I'm a firm believer that embedded speech — both generation and recognition — will be ubiquitous in the not-so-distant future. Voice control removes the abstraction layer for direct system manipulation and provides a more natural user experience. I love playing with my Amazon Echo, for example (see Do you hear an Echo? ), but it has to be said that the poor little scamp gets a tad confused when multiple people are talking at the same time.
It's certainly true that tremendous strides have been made with regard to noise reduction and cancellation technology, but present systems still leave a lot to be desired. One problem is that existing noise reduction techniques tend to work best with constant and repetitive sources, as exhibited by noise-cancelling headphones in an aircraft environment; These are great for reducing the sound of the plane's engines — not so good when it comes to transient sounds like the crying baby in the seat next to you.
As another example, when my wife (Gina the Gorgeous) is driving, she really likes her music loud. Unfortunately, our musical tastes are somewhat different, but it's a case of “Her car, Her rules” (which forms a subset of “Rule #1: The wife is always right. Rule #2: If the wife is wrong, Rule #1 applies). On one long trip to Louisiana a year or two ago, I did try using my noise-cancelling headphones, and these did cause the “ground rumble” to almost completely disappear. Unfortunately, this noise-cancellation technology doesn’t work on things like music, so the end result was to make the songs Gina was playing sound clearer and — paradoxically — louder (see also Really Annoying Music Suppressors ).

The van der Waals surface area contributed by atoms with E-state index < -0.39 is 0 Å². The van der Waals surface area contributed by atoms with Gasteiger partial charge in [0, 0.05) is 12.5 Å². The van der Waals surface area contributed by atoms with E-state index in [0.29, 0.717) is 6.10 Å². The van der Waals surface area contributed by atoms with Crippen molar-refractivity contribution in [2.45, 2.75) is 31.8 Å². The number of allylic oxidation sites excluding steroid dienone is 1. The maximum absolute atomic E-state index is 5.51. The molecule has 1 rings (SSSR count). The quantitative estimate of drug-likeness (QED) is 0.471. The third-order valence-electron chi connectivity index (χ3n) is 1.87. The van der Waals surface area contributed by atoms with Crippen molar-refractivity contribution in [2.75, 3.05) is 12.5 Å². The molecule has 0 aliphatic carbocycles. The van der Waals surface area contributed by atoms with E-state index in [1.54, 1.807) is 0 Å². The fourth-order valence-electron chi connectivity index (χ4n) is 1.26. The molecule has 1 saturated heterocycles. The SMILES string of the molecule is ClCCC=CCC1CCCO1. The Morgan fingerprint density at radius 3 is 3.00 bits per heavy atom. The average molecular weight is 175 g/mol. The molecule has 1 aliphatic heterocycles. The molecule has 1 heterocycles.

Consider the following illustration depicting the effectiveness of traditional speech recognition technology:
Not surprisingly, the recognition rate is reasonably high when the vehicle is parked, the engine off, and the windows closed. Things start to deteriorate when the vehicle is moving and the windows are partially open; they get worse when the windows are fully open; and you can kiss your commands goodbye when you turn your music on.
The key for human-to-machine interactions for such things as virtual assistants and automotive voice control is whether the machine did what it was told to do, quickly and accurately enough to satisfy the user. The bottom line is that, even with the latest-and-greatest noise reduction algorithms, today’s acoustic microphones and supporting systems cannot achieve adequate voice isolation for this level of control, especially in noisy environments.
And so we come to a really interesting startup company called VocalZoom. Every now and then, I see something that makes me say “Wow! I wish I'd thought of that!” This is one such occasion. The folks at VocalZoom specialize in creating Human-to-Machine Communication (HMC) optical sensors that facilitate a more natural, personalized, accurate, and secure voice-control experience. The multifunction HMC sensor gathers additional data generated during speech as facial skin vibrates around the mouth, lips, cheeks, and throat.